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Saudi employment hits 9-year high as businesses thrive

Saudi women entering the workforce tend to have higher educational qualifications than their male counterparts, suggesting they may secure well-paid jobs Reuters/Faisal Al Nasser
A steep uplift was seen in hiring activity across the non-oil private sector, driven by robust demand and output expectations

Strong businesses in the Saudi Arabian non-oil economy led to an increase in employment during October, which reached a nine-year high, Riyad Bank said in its latest PMI report.

Business activity continued to grow for the fourth quarter due to higher client orders and strengthening economic conditions.

A steep uplift was seen in hiring activity across the non-oil private sector, driven by robust demand and output expectations. Subsequently, overall employment rose to the sharpest level since October 2014, with the subindex rising to 54.5 in October from 52.0 in September.

Strengthening labour market conditions underlined a faster wage increase, leading to input cost pressures as purchase price inflation accelerated. Nevertheless, companies reduced their selling costs for the second month in a row on further reports of intense competition.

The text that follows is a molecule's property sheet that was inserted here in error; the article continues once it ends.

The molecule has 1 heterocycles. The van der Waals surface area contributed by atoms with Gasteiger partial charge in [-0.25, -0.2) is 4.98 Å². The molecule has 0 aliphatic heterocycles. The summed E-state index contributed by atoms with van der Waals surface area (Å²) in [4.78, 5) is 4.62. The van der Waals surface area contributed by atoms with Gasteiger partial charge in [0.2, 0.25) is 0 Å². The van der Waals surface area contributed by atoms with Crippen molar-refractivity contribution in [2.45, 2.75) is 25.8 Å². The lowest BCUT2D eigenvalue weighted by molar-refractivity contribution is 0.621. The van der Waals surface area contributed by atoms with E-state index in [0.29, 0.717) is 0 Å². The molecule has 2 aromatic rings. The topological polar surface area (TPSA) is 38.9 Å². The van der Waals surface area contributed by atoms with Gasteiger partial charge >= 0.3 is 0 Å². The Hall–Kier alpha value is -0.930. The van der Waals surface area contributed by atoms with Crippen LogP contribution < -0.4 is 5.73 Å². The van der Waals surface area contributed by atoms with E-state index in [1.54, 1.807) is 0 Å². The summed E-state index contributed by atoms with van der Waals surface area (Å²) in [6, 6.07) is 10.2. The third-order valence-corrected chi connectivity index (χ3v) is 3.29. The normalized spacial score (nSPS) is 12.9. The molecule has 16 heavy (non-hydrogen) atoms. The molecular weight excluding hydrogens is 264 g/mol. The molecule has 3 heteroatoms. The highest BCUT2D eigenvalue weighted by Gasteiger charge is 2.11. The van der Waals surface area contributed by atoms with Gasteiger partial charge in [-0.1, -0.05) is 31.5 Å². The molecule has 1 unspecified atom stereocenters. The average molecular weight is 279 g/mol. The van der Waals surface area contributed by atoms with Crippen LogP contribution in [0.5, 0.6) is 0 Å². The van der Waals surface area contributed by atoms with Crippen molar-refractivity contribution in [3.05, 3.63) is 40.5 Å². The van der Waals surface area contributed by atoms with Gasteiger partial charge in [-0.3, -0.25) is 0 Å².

The headline PMI rose for the second consecutive month in October, reaching 58.4 from 57.2 in September. The reading was the highest since June and indicative of a significant upturn in the health of the local non-oil private sector.

The growth in output and new business was spread across most sectors, including manufacturing and construction.

“The surge in new orders signifies an expanding market and suggests that the non-oil sector is experiencing sustained growth and demand for its products,” stated Naif Al-Ghaith, chief economist at Riyad Bank.

“The employment expansion is a promising sign for the Saudi economy, as it suggests a growing demand for labour and a potential improvement in the job market.”

Last week, the Saudi finance ministry said that the budget deficit reached SAR44 billion ($11.73 billion) in the first nine months of 2023 as oil revenue dropped sharply on lower prices and extended voluntary cuts, the finance ministry said.

Oil revenue hit SAR505.4 billion, falling 24 percent year on year. On the other hand, non-oil revenue reached SAR349 billion, rising 21 percent year on year.

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